I’m going to showcase how I solved a real-world use case with a tiny SaaS product I built called NodCards. The concept is simple — it’s your digital business card. With NodCards, your details can be featured on a personal landing page, shared in your email signature, a link-in-bio on social media, or any other place you’d like to share your information.

NodCards is a good example because the user can choose any color as the primary design color, which requires NodCards to adapt dynamically. I was set on using Tailwind CSS for the styling, so how did I do this?

With this context in mind, and knowing how Tailwind classes work, we want to target the text color text-{primary} for the person’s name, as well as a background color bg-{primary} for the buttons, and maybe a bit more for hover effect.

Profile With Blank Colors
Here, the name needs the primary text color, and the buttons need the primary background color.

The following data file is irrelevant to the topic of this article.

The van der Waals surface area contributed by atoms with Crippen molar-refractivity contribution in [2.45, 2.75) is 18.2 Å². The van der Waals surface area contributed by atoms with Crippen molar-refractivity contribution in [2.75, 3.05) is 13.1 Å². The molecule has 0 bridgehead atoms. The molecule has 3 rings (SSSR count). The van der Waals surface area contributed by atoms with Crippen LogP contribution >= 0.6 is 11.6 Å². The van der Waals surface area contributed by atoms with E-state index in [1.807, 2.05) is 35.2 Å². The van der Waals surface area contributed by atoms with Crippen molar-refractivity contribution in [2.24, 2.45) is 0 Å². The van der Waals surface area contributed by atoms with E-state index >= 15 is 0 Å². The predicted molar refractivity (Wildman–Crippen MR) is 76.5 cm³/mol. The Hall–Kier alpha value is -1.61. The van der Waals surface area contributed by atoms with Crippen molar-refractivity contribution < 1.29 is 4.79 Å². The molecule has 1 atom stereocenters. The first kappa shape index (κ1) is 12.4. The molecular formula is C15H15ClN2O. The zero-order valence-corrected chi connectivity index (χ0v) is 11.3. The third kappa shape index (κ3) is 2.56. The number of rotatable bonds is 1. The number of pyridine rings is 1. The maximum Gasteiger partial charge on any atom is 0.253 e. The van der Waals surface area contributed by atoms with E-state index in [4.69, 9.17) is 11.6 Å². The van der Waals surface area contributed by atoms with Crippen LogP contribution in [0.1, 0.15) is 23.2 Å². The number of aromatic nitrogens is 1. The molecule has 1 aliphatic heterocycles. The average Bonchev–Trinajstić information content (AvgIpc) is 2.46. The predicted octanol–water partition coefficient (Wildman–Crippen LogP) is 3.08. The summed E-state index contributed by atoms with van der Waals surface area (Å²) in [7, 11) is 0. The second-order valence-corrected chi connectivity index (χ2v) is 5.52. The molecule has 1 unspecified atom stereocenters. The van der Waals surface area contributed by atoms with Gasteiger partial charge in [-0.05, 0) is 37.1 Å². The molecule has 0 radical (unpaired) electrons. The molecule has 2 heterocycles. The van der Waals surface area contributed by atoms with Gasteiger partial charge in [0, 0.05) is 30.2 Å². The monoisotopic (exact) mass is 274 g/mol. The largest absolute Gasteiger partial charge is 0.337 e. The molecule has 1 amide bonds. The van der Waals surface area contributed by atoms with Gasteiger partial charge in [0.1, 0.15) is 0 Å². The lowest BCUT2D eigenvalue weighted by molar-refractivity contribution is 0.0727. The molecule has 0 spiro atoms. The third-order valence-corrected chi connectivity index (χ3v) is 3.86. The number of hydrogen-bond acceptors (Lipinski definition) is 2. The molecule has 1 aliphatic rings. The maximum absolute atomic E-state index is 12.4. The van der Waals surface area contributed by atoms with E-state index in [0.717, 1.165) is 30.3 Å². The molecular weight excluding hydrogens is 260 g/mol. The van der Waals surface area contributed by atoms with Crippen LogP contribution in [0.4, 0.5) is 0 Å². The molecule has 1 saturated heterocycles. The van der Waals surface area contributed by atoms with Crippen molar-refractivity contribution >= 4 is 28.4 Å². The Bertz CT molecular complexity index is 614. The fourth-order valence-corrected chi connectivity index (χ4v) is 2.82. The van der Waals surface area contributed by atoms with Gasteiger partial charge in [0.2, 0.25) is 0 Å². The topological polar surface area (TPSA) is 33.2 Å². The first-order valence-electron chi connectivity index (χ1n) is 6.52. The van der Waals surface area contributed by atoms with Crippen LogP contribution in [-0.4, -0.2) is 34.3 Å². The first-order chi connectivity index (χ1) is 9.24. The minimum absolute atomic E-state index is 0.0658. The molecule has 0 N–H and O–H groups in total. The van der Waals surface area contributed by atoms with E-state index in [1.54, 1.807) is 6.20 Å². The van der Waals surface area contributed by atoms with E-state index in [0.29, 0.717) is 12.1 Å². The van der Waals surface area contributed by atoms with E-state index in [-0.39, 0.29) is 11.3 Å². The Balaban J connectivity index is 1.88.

Your first thought might be, thank goodness for the just-in-time (JIT) compiler, which can dynamically compose styles like bg-[#6231af]. But I would argue that it’s not a real contender for what we have to do here, as you’ll soon see why.

I had a few considerations and requirements to make this work for my use case:



  1. How can I apply dynamic colors without having to change markup (CSS classes)? I could potentially get thousands of users wanting different colors, so this shouldn’t add any overhead in the mark-up or stylesheet as it scales
  2. How can I create various shades of a single primary color?
  3. How can I determine the best accessible color to show on top of the dynamic primary color?